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Managing Feline Diabetes Mellitus

Diabetes mellitus (DM) is a common endocrinopathy in cats, with reported prevalence rates ranging from 0.4% to 1.2%. Factors related to the patient’s diet and adiposity and the presence of comorbid conditions (e.g., acromegaly, pancreatitis) likely contribute to the pathogenesis of feline DM as well as influence response to therapy and chances for achieving remission.

Essentials

Tick-borne Rickettsial Infections of Dogs

Rickettsial organisms are small, obligate intracellular bacteria in the order Rickettsiales. Two families—Anaplasmataceae and Rickettsiaceae—contain species that infect dogs. These pathogens are transmitted by a variety of tick vectors, maintained in wildlife and domestic reservoirs, and can cause clinical disease in humans, dogs, and other domestic animals. This article discusses the basic epidemiology, clinical presentation, diagnosis, and treatment of canine ehrlichiosis, anaplasmosis, and Rocky Mountain spotted fever (RMSF).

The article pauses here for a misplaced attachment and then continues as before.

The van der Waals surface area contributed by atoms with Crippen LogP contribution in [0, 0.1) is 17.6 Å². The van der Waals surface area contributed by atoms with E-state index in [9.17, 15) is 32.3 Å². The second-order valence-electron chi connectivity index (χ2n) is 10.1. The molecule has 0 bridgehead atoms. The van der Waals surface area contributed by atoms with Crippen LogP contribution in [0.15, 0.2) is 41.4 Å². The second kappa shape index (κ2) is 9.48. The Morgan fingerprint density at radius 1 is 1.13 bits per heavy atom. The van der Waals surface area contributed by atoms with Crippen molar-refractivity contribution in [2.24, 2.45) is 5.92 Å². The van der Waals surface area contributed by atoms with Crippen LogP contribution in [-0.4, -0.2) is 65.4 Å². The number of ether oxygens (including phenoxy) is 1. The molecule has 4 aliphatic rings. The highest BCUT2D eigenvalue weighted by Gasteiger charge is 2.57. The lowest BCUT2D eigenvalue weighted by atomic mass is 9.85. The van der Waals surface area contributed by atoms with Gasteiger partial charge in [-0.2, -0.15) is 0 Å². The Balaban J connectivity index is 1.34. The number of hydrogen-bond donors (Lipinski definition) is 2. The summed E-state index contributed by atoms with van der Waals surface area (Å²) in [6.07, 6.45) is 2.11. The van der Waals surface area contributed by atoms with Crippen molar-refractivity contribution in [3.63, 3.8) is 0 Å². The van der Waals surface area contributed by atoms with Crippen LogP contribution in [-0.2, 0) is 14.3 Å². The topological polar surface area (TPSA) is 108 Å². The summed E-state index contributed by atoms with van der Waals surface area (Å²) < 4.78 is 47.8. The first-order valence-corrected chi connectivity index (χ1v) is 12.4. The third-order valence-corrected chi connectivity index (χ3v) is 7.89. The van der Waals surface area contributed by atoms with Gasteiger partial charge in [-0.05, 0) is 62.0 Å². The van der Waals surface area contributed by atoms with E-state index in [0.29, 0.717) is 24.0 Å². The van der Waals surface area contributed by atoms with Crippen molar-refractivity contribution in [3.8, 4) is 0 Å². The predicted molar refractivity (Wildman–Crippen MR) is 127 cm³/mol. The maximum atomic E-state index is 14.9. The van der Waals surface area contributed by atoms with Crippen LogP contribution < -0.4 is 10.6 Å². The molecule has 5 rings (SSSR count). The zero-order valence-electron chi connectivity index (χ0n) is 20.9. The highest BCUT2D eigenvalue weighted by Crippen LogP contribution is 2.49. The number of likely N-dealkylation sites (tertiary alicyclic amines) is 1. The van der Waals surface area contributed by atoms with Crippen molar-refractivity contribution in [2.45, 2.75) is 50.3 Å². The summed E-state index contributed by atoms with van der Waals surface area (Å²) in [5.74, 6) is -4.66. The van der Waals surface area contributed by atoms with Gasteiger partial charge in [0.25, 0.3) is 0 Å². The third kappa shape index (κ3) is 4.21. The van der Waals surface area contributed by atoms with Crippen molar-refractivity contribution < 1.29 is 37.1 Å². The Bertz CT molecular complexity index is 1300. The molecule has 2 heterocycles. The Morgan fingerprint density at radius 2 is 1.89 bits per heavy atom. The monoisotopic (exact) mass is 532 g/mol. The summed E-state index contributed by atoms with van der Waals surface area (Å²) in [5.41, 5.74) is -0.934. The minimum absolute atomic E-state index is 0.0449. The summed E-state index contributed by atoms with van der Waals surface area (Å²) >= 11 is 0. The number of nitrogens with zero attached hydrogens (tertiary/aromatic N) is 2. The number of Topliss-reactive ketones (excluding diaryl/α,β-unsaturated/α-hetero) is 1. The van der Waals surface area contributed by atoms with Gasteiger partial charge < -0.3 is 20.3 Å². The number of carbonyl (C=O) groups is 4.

guidelines for depopulation of animals

AVMA Releases Its First-Ever Guidelines for Depopulation of Animals

The AVMA published Guidelines for the Depopulation of Animals to help veterinarians support animal welfare in situations where the difficult decision to depopulate has been made. “Humanely ending the lives of animals is one of the most difficult, but necessary, tasks for veterinarians to oversee,” said Dr. Steven Leary, chair of the panel on depopulation.

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Managing Uveitis in Dogs and Cats

The causes of uveitis are numerous and often elusive. Educating clients on the potential complications of uncontrolled uveitis (cataracts, glaucoma, loss of vision, pain) greatly increases compliance with therapy and follow-up visits to maximize success.

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